JOHANNESBURG (miningweekly.com) – JSE- and LSE-listed Glencore has nominated three directors, including its CFO Steve Kalmin, to serve on the board of subsidiary company, TSX-listed Katanga Mining.
The three directors will work with Katanga’s independent directors to implement the required remediation measures to strengthen Katanga’s corporate governance, compliance and control processes.
This follows the completion of Katanga’s internal review of certain past accounting practices, which have revealed material weaknesses in the company’s internal controls over financial reporting.
Led by independent directors Robert Wardell, Terry Robinson and Hugh Stoyell, the review highlighted the incorrect recording of the total tonnage of finished copper cathode production, which resulted in an overstatement of finished product inventories.
The review also showed the incorrect recording of valuation of the copper concentrate included in work in progress inventories, the valuation of ore in stockpile inventories and the amounts of property, plant and equipment during 2016, 2015 and prior periods.
Some of the weaknesses Katanga described include the control environment, which is the responsibility of senior management.
“The company has concluded that it did not adequately establish and enforce a strong culture of compliance and controls, which includes the adherence to policies, procedures and controls necessary to present financial statements in accordance with the International Financial Reporting Standards (IFRS),” it said in an update to shareholders on Monday.
Further, the company did not maintain effective controls to prevent or detect the override of Katanga’s control processes.
Another weakness relating to Katanga’s monitoring system that had emerged was that some accounting adjustments were not identified earlier owing to inadequate monitoring controls.
These monitoring controls included inadequate controls and procedures to properly quantify and verify the value of in-process concentrate inventories, the quarter-end and year-end sales cut-off procedures, an insufficient involvement of internal audit in the testing of the accuracy of external financial reporting and inadequate procedures to ensure the effective implementation of internal audit recommendations on high-risk areas.
“Each of these material weaknesses created a reasonable possibility that a material misstatement of the company's yearly financial statements or interim financial reports would not be prevented or detected on a timely basis,” Katanga said.
However, advisers have recommended various remediation measures to strengthen the company’s corporate governance, compliance and control processes, which the board will now take into consideration.
Katanga aims to enhance its internal control monitoring function, increase organisational awareness and understanding of the importance of internal controls to significantly decrease the risk of errors in the company's financial statements, and reinforce related accounting policies through the enhanced formalisation of documentation requirements and additional training and procedures.
“Notwithstanding the material weaknesses, based on the work performed during the review by independent directors, management, external auditors, outside legal counsel and outside accounting advisers, management and the board of directors have concluded that the restated consolidated financial statements are fairly stated in all material respects in accordance with IFRS.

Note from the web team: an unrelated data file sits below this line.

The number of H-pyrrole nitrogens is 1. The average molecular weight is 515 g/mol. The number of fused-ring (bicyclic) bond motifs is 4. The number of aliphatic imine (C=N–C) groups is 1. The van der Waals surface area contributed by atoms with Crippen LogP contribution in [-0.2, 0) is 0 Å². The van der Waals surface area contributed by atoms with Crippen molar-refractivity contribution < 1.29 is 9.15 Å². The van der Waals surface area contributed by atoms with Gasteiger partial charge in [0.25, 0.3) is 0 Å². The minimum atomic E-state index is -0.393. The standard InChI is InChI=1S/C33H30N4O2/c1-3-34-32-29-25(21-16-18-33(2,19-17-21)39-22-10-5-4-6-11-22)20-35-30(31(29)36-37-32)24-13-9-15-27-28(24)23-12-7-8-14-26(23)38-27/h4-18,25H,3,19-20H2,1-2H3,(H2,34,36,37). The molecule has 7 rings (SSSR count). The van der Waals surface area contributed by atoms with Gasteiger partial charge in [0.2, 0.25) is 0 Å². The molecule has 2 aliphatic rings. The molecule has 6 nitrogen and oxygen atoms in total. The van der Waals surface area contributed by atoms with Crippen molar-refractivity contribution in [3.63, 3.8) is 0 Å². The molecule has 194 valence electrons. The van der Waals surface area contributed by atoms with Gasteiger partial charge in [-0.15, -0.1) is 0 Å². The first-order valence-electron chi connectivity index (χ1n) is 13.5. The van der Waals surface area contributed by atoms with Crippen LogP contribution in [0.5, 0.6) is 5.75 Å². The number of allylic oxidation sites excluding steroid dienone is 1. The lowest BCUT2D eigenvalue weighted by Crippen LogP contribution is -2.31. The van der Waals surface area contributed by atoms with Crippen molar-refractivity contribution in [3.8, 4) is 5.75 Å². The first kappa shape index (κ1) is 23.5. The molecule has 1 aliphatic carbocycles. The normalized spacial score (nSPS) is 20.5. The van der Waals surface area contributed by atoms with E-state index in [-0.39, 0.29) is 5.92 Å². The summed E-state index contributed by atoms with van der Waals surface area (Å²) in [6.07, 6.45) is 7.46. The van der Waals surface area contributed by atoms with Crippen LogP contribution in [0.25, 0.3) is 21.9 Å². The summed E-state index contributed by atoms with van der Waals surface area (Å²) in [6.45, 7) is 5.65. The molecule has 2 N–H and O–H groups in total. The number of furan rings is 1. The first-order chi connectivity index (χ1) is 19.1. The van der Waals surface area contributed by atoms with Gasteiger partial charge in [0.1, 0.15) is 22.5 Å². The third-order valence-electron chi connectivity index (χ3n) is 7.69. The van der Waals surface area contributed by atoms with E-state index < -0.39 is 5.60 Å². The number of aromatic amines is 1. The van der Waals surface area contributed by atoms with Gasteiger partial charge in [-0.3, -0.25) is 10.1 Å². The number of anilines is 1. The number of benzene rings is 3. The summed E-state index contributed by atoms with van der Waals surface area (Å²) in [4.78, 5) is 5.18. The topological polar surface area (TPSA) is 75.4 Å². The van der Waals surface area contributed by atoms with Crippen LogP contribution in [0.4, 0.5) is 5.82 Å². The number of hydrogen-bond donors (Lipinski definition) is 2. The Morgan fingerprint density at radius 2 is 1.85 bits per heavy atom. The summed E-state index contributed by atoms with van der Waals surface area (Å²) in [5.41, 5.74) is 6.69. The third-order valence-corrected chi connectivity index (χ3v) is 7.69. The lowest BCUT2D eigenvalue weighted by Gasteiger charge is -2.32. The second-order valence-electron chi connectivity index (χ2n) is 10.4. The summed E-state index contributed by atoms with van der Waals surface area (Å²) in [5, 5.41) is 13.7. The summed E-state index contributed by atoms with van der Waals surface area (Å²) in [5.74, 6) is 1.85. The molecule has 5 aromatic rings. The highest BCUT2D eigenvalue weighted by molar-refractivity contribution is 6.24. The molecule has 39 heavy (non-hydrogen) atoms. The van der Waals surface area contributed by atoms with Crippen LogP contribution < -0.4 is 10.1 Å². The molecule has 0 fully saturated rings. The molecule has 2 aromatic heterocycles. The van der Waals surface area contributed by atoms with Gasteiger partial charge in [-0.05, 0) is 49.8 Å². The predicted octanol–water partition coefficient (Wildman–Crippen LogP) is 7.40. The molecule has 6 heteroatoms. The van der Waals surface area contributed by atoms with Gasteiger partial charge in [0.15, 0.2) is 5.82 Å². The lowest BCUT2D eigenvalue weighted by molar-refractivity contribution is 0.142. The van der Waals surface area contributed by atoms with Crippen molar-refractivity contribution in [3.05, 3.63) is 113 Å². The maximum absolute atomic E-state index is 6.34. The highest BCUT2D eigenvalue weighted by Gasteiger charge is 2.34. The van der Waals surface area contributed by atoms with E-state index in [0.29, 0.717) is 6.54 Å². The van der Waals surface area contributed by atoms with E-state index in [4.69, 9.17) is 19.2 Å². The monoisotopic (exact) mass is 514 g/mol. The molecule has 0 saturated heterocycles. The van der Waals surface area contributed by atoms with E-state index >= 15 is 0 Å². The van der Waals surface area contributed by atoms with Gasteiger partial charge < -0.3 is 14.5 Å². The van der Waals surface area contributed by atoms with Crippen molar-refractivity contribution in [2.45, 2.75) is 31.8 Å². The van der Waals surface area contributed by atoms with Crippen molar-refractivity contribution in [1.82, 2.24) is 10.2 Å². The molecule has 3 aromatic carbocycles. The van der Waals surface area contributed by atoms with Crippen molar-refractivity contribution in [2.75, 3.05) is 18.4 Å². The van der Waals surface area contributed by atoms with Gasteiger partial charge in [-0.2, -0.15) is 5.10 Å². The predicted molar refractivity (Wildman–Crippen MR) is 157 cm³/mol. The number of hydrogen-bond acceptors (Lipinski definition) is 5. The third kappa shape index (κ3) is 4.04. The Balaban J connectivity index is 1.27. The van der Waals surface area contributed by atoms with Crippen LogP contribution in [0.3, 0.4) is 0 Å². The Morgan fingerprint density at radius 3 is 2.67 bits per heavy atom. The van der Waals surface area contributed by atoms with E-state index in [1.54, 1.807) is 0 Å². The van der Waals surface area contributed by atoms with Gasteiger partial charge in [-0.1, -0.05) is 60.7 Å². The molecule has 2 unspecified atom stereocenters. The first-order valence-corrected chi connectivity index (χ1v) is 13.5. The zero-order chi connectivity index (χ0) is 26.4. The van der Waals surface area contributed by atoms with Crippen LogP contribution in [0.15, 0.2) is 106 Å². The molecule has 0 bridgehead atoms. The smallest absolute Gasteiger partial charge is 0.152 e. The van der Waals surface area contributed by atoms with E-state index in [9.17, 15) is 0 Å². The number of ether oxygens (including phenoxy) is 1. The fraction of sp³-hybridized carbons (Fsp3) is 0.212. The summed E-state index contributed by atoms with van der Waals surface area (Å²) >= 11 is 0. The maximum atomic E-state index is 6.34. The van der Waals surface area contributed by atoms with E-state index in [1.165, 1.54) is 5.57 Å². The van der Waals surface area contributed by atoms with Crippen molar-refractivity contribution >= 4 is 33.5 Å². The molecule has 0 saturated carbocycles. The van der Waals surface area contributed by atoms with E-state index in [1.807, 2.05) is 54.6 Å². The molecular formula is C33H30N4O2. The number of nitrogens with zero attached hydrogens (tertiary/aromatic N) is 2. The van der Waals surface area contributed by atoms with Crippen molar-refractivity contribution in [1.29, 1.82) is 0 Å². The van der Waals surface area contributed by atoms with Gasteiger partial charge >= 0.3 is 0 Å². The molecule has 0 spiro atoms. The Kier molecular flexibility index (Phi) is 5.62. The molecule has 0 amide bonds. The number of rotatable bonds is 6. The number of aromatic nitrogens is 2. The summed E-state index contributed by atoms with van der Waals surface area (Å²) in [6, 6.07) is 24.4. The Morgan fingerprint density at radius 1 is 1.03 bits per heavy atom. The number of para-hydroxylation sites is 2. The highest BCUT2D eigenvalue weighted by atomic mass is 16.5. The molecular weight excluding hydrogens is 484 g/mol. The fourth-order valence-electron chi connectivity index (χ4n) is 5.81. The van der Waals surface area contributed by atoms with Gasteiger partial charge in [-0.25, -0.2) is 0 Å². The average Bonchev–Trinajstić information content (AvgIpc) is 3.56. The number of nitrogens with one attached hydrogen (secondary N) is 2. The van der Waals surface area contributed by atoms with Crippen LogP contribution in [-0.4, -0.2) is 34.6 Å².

The review resulted in the restatement of certain historical financial statements and related management's discussion and analysis, as well as changes to the board and management.
“Katanga is restating the audited restated consolidated financial statements for the years ended December 31, 2016, and December 31, 2015, and the audited restated consolidated statement of financial position as at January 1, 2015, together with the related notes and audit report; and the related management's discussion and analysis for the years ended December 31, 2016, and December 31, 2015.”
Following this, Katanga posted its delayed second and third quarter financial results.
In the second quarter, the company reported total sales of $11.7-million during the three months to June.
The loss before interest taxes, depreciation and amortisation was $73.69-million and the net loss attributable to shareholders $126.55-million for the quarter under review.
The third quarter experienced a loss before interest, taxes, depreciation and amortisation of $69.09-million during the three months to September 30, 2017, with the net loss attributable to shareholders narrowing to $115.3-million. Sales for the period were $5.8-million.
Meanwhile, Katanga reported a shake-up of its board and management, with directors Liam Gallagher, Aristotelis Mistakidis and Tim Henderson stepping down from the board, to be replaced, effective immediately, by Mike Ciricillo, Kalmin and Tony Moser.
Further, Katanga CFO Jacques Lubbe resigned, effective immediately, and was succeeded by Grant Sboros, effective November 20.
Meanwhile, an investigation by the Ontario Securities Commission’s (OSC’s) enforcement staff continues.
The OSC enforcement staff are investigating whether Katanga’s previously filed yearly and interim financial statements and management's discussion and analysis contain statements that are misleading in a material respect.
“The OSC enforcement staff are also investigating the adequacy of Katanga's corporate governance practices and compliance with those practices and the related conduct of certain directors and officers of Katanga,” the company reported.
Katanga's risk disclosure in connection with applicable requirements under certain international bribery, government payment and anticorruption laws is also being reviewed.